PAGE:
Despite some poignant moments, too many inconsistent elements may prevent you from fully enjoying the story. Best enjoyed as part of the series in which it belongs.
This review is part of the AWW2012 Reading and Reviewing Challenge. Click here for a list of books I’ve read so far.
When Denise Rossetti won this year’s Australian Romance Readers Award for The Lone Warrior for Favourite Erotic Romance, I knew I had to read this book. I’m not sure who categorised this book for the awards, but it’s more fantasy romance than erotic, and the publisher label at the back of the book says ‘paranormal romance’.
When Mehcredi’s attempt to do the Necromancer’s bidding goes awry, she’s bound to the service of earth shaman Walker. Abandoned as a child, Mehcredi doesn’t know how to be with people, and effectively being trapped into dealing with a bunch of strangers brings old insecurities to the surface.
Mehcredi gradually finds some peace within Walker’s circle of friends, and some measure of self-confidence. When Walker frees her from her bond so he can pursue his quest to avenge his slain kin—he’s the only one left after they were wiped out by demons—Mehcredi insists on coming along, disguised as Walker’s apprentice.
The beginning of this story had me hooked. Until Mehcredi and Walker set off on their journey, I was invested in her story—of her awful childhood and how she makes new friends, gains self-esteem and, at times, loses progress. I was particularly moved by her description of masturbating, as a child, in a closet:
If there was one thing she’d learned at Lonefell, it was the comfort her own bod could give her. The only names she knew for what she did were ugly or childish, or both—frigging, beating off, jerking off. Taso called that soft, sensitive place a cunt, spitting out the word as if it tasted foul in his mouth. But when she lay hunched in some hidey-hole at the keep, cold and miserable and unable to sleep, stroking it helped. The fingers of one hand busy, she’d achieve release, the other first shoved in her mouth to stifle her cries. Afterward, she’d drift off, telling herself it didn’t matter, that at least one person cared enough to gift her with pleasure—even if it was herself.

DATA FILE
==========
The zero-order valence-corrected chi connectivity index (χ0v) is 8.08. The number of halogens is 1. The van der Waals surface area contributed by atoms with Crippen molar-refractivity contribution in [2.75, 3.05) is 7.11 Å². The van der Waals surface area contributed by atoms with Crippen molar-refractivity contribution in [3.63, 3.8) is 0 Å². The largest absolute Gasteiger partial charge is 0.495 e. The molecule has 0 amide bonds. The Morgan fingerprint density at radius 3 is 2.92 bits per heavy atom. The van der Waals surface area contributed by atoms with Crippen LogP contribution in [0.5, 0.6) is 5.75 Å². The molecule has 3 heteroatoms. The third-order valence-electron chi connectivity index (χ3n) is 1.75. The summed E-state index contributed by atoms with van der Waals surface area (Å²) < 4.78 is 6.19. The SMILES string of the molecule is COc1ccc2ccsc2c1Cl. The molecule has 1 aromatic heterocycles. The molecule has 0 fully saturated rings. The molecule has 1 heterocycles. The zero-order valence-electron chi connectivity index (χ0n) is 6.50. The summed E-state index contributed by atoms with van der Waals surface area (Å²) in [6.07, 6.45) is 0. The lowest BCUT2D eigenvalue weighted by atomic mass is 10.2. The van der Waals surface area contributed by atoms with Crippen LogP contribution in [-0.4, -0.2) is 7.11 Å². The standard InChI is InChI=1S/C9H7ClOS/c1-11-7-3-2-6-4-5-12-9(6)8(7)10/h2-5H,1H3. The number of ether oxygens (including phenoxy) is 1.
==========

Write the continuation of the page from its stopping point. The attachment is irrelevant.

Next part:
I wasn’t so moved by Walker’s growing awareness of and lust towards Mehcredi. To call this book an erotic romance is, I think, stretching the definition. Yes, Rossetti uses words like cunt and cock and fuck, but the sex scenes, to me, are more purple prose than erotica. (‘Nngh’ is not a word, and even if it were, it would not be sexy.) The explicit language merely emphasises the lack of depth in these scenes and the weakness of the romance. I understood why Mehcredi fell in love with Walker, but not why he fell in love with her.
The external plot starts off promisingly, but towards the end, I was handicapped by not having read the previous books in the Four-sided Pentacle series. The explanations of magic, demons, djinns and technomages aren’t detailed enough to prevent confusion, ultimately causing me to lose a lot of interest in what was going on. I also found some scene transitions off-putting, with sex scenes interrupted by demon scenes.
I suppose what it all comes down to is a lack of consistency throughout the story. This is reflected in the characters, the language, the pace and the mythology. Mehcredi is an assassin, but she’s not really. Walker is the last of his kin, except he’s not. Prue negates magic, except not with Erik. Magic seems all too easy with the good guys, and even at the very end, the consequence of Walker saving Mehcredi’s life—the source of their final conflict—resolves itself in a terribly convenient way. (Mild spoiler alert: I wonder how Walker feels about part of his soul now being just a fashion accessory?)
Yay or nay?
This book is probably best enjoyed in series order because it seems to rely on worldbuilding done in previous books. I was interested enough in the outcome to keep reading to the end, but despite some poignant moments, there were too many inconsistent elements for me to fully enjoy the story.
Who might enjoy it: Readers who like an awkward heroine
Who might not enjoy it: Fantasy readers expecting a deep mythology